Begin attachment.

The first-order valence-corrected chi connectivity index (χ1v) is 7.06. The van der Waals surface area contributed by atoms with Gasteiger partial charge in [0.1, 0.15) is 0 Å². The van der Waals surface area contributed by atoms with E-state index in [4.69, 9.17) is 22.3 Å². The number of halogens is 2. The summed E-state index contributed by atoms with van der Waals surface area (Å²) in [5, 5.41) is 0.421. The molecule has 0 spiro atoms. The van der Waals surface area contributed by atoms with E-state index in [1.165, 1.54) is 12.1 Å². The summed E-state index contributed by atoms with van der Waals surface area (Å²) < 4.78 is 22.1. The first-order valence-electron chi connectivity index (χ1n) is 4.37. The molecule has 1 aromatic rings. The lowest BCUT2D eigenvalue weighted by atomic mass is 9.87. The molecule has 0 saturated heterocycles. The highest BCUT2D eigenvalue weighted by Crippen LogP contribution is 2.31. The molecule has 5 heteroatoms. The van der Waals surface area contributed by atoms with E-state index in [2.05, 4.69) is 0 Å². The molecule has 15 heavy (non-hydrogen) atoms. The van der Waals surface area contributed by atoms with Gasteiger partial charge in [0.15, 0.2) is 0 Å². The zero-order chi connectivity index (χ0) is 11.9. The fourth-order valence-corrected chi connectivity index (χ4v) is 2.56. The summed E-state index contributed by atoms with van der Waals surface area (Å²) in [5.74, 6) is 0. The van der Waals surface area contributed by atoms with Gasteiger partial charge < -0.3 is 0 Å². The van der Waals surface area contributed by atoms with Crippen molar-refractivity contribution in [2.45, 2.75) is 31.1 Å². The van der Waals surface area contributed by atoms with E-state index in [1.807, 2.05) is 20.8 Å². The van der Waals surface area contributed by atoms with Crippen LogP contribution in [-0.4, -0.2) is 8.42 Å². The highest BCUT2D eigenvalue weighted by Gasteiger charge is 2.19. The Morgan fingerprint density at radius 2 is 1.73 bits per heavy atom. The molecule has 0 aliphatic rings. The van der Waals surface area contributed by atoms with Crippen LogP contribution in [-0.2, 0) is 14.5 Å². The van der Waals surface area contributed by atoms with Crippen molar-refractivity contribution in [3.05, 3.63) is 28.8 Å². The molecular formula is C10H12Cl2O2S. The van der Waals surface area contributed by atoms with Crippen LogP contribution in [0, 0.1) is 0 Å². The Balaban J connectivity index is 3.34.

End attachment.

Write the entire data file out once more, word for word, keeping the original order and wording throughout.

The first-order valence-corrected chi connectivity index (χ1v) is 7.06. The van der Waals surface area contributed by atoms with Gasteiger partial charge in [0.1, 0.15) is 0 Å². The van der Waals surface area contributed by atoms with E-state index in [4.69, 9.17) is 22.3 Å². The number of halogens is 2. The summed E-state index contributed by atoms with van der Waals surface area (Å²) in [5, 5.41) is 0.421. The molecule has 0 spiro atoms. The van der Waals surface area contributed by atoms with E-state index in [1.165, 1.54) is 12.1 Å². The summed E-state index contributed by atoms with van der Waals surface area (Å²) < 4.78 is 22.1. The first-order valence-electron chi connectivity index (χ1n) is 4.37. The molecule has 1 aromatic rings. The lowest BCUT2D eigenvalue weighted by atomic mass is 9.87. The molecule has 0 saturated heterocycles. The highest BCUT2D eigenvalue weighted by Crippen LogP contribution is 2.31. The molecule has 5 heteroatoms. The van der Waals surface area contributed by atoms with E-state index in [2.05, 4.69) is 0 Å². The molecule has 15 heavy (non-hydrogen) atoms. The van der Waals surface area contributed by atoms with Gasteiger partial charge in [0.15, 0.2) is 0 Å². The zero-order chi connectivity index (χ0) is 11.9. The fourth-order valence-corrected chi connectivity index (χ4v) is 2.56. The summed E-state index contributed by atoms with van der Waals surface area (Å²) in [5.74, 6) is 0. The van der Waals surface area contributed by atoms with Gasteiger partial charge < -0.3 is 0 Å². The van der Waals surface area contributed by atoms with Crippen molar-refractivity contribution in [2.45, 2.75) is 31.1 Å². The van der Waals surface area contributed by atoms with E-state index in [1.807, 2.05) is 20.8 Å². The van der Waals surface area contributed by atoms with Crippen LogP contribution in [-0.4, -0.2) is 8.42 Å². The highest BCUT2D eigenvalue weighted by Gasteiger charge is 2.19. The Morgan fingerprint density at radius 2 is 1.73 bits per heavy atom. The molecule has 0 aliphatic rings. The van der Waals surface area contributed by atoms with Crippen LogP contribution in [-0.2, 0) is 14.5 Å². The van der Waals surface area contributed by atoms with Crippen molar-refractivity contribution in [3.05, 3.63) is 28.8 Å². The molecular formula is C10H12Cl2O2S. The van der Waals surface area contributed by atoms with Crippen LogP contribution in [0, 0.1) is 0 Å². The Balaban J connectivity index is 3.34.